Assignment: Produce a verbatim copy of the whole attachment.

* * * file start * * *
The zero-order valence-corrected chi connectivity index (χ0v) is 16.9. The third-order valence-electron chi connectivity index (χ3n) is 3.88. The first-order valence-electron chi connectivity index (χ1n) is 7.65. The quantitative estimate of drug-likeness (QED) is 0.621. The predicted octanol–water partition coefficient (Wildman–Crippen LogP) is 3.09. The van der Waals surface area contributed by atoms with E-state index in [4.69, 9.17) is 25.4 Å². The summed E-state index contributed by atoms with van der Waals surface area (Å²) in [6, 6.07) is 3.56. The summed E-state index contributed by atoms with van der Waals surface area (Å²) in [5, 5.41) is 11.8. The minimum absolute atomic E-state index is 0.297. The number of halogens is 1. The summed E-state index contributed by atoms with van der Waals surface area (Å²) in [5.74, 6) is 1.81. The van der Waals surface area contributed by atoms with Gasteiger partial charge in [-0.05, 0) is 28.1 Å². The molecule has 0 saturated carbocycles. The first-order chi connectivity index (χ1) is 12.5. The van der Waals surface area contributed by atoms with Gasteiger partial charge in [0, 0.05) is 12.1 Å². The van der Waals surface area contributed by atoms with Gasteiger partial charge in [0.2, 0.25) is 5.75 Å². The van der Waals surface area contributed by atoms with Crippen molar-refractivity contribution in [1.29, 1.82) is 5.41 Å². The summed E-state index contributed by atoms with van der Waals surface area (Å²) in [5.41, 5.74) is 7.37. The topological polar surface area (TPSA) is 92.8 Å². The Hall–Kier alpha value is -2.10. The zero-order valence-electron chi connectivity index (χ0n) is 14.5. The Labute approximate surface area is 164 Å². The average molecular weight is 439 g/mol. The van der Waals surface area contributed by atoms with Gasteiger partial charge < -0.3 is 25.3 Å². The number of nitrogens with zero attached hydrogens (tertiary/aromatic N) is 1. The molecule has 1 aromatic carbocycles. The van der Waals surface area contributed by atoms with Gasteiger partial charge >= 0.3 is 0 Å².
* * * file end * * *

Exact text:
The zero-order valence-corrected chi connectivity index (χ0v) is 16.9. The third-order valence-electron chi connectivity index (χ3n) is 3.88. The first-order valence-electron chi connectivity index (χ1n) is 7.65. The quantitative estimate of drug-likeness (QED) is 0.621. The predicted octanol–water partition coefficient (Wildman–Crippen LogP) is 3.09. The van der Waals surface area contributed by atoms with E-state index in [4.69, 9.17) is 25.4 Å². The summed E-state index contributed by atoms with van der Waals surface area (Å²) in [6, 6.07) is 3.56. The summed E-state index contributed by atoms with van der Waals surface area (Å²) in [5, 5.41) is 11.8. The minimum absolute atomic E-state index is 0.297. The number of halogens is 1. The summed E-state index contributed by atoms with van der Waals surface area (Å²) in [5.74, 6) is 1.81. The van der Waals surface area contributed by atoms with Gasteiger partial charge in [-0.05, 0) is 28.1 Å². The molecule has 0 saturated carbocycles. The first-order chi connectivity index (χ1) is 12.5. The van der Waals surface area contributed by atoms with Gasteiger partial charge in [0, 0.05) is 12.1 Å². The van der Waals surface area contributed by atoms with Gasteiger partial charge in [0.2, 0.25) is 5.75 Å². The van der Waals surface area contributed by atoms with Crippen molar-refractivity contribution in [1.29, 1.82) is 5.41 Å². The summed E-state index contributed by atoms with van der Waals surface area (Å²) in [5.41, 5.74) is 7.37. The topological polar surface area (TPSA) is 92.8 Å². The Hall–Kier alpha value is -2.10. The zero-order valence-electron chi connectivity index (χ0n) is 14.5. The Labute approximate surface area is 164 Å². The average molecular weight is 439 g/mol. The van der Waals surface area contributed by atoms with Gasteiger partial charge < -0.3 is 25.3 Å². The number of nitrogens with zero attached hydrogens (tertiary/aromatic N) is 1. The molecule has 1 aromatic carbocycles. The van der Waals surface area contributed by atoms with Gasteiger partial charge >= 0.3 is 0 Å².